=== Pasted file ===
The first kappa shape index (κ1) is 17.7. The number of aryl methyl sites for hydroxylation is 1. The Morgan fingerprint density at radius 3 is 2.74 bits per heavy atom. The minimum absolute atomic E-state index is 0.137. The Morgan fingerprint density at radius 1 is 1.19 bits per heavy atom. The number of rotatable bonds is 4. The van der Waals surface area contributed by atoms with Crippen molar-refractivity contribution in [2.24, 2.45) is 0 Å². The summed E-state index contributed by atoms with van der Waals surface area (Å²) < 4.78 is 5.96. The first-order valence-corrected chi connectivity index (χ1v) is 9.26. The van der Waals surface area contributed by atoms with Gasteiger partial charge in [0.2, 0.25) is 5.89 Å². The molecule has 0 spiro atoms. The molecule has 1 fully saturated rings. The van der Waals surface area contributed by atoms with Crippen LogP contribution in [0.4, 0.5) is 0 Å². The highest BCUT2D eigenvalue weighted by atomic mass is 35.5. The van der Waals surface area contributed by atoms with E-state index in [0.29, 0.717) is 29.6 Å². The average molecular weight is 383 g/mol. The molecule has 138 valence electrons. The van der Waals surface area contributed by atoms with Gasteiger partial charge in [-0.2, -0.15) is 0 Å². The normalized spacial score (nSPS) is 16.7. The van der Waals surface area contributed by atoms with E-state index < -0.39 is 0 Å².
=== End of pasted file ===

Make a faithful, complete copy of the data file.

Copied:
The first kappa shape index (κ1) is 17.7. The number of aryl methyl sites for hydroxylation is 1. The Morgan fingerprint density at radius 3 is 2.74 bits per heavy atom. The minimum absolute atomic E-state index is 0.137. The Morgan fingerprint density at radius 1 is 1.19 bits per heavy atom. The number of rotatable bonds is 4. The van der Waals surface area contributed by atoms with Crippen molar-refractivity contribution in [2.24, 2.45) is 0 Å². The summed E-state index contributed by atoms with van der Waals surface area (Å²) < 4.78 is 5.96. The first-order valence-corrected chi connectivity index (χ1v) is 9.26. The van der Waals surface area contributed by atoms with Gasteiger partial charge in [0.2, 0.25) is 5.89 Å². The molecule has 0 spiro atoms. The molecule has 1 fully saturated rings. The van der Waals surface area contributed by atoms with Crippen LogP contribution in [0.4, 0.5) is 0 Å². The highest BCUT2D eigenvalue weighted by atomic mass is 35.5. The van der Waals surface area contributed by atoms with E-state index in [0.29, 0.717) is 29.6 Å². The average molecular weight is 383 g/mol. The molecule has 138 valence electrons. The van der Waals surface area contributed by atoms with Gasteiger partial charge in [-0.2, -0.15) is 0 Å². The normalized spacial score (nSPS) is 16.7. The van der Waals surface area contributed by atoms with E-state index < -0.39 is 0 Å².